Slowing Restaurant Sales

The problem with products like food and drinks and with food service business is scalability. There are only a limited number of people in the market. The current slowdown in restaurant business has its roots in how the market grew at faster rate than the population growth. National Restaurant Association says that the number of restaurants grew at a more than two times the rate of population growth during the period 1990 to 2006. The total market size increased from $239 billion (nominal) to $550 billion (nominal). This implies two stylized facts:

  1. The average sales per restaurant has remained constant over this period.
  2. An average meals consumed outside the home per person increased as well.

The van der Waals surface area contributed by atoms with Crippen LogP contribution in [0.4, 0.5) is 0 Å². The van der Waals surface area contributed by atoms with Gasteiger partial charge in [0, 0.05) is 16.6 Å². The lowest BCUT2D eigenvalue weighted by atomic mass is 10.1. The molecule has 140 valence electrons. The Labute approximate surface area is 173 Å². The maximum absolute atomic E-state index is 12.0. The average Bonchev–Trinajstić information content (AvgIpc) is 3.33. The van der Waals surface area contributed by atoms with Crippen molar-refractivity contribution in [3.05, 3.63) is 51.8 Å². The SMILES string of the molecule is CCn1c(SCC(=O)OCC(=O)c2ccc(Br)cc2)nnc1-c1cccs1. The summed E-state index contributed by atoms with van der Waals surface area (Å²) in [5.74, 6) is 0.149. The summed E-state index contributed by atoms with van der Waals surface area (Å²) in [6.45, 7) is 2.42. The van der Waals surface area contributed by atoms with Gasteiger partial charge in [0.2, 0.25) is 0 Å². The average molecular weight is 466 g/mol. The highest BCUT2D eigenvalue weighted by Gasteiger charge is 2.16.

The current economic slowdown will lead to people cutting their additional meals outside home. An average restaurant that saw near zero growth will now see its sales drop. With increase in marginal costs due to food prices increase and the increase in operational costs, restaurants are getting squeezed from revenue side and the cost side.

For franchise owners, there is no relief from the franchise fees despite falling sales and rising costs since the franchisees pay a percentage of the sales.

For family owned and operated restaurants, the impact is going to be worse, since the costs are much higher and the operations are geographically concentrated.

This calls into the question the notion of making a comfortable living by owning a franchise or a family restaurant let alone running a business